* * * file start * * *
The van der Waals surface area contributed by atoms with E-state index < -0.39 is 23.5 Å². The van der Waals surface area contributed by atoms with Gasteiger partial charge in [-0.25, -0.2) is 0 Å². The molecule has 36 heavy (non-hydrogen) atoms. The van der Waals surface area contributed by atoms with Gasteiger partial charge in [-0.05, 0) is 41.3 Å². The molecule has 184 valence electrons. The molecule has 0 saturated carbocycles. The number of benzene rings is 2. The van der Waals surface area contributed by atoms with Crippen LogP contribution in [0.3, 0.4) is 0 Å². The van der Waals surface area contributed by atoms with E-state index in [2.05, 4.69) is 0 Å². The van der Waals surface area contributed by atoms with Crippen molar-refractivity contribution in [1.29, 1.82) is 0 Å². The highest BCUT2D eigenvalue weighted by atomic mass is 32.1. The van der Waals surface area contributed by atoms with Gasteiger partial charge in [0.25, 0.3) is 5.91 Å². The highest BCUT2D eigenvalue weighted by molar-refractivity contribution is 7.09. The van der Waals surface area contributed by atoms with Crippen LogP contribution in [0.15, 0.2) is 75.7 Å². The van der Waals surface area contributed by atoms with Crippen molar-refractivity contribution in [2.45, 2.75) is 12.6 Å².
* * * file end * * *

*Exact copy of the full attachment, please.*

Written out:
The van der Waals surface area contributed by atoms with E-state index < -0.39 is 23.5 Å². The van der Waals surface area contributed by atoms with Gasteiger partial charge in [-0.25, -0.2) is 0 Å². The molecule has 36 heavy (non-hydrogen) atoms. The van der Waals surface area contributed by atoms with Gasteiger partial charge in [-0.05, 0) is 41.3 Å². The molecule has 184 valence electrons. The molecule has 0 saturated carbocycles. The number of benzene rings is 2. The van der Waals surface area contributed by atoms with Crippen LogP contribution in [0.3, 0.4) is 0 Å². The van der Waals surface area contributed by atoms with E-state index in [2.05, 4.69) is 0 Å². The van der Waals surface area contributed by atoms with Crippen molar-refractivity contribution in [1.29, 1.82) is 0 Å². The highest BCUT2D eigenvalue weighted by atomic mass is 32.1. The van der Waals surface area contributed by atoms with Gasteiger partial charge in [0.25, 0.3) is 5.91 Å². The highest BCUT2D eigenvalue weighted by molar-refractivity contribution is 7.09. The van der Waals surface area contributed by atoms with Crippen LogP contribution in [0.15, 0.2) is 75.7 Å². The van der Waals surface area contributed by atoms with Crippen molar-refractivity contribution in [2.45, 2.75) is 12.6 Å².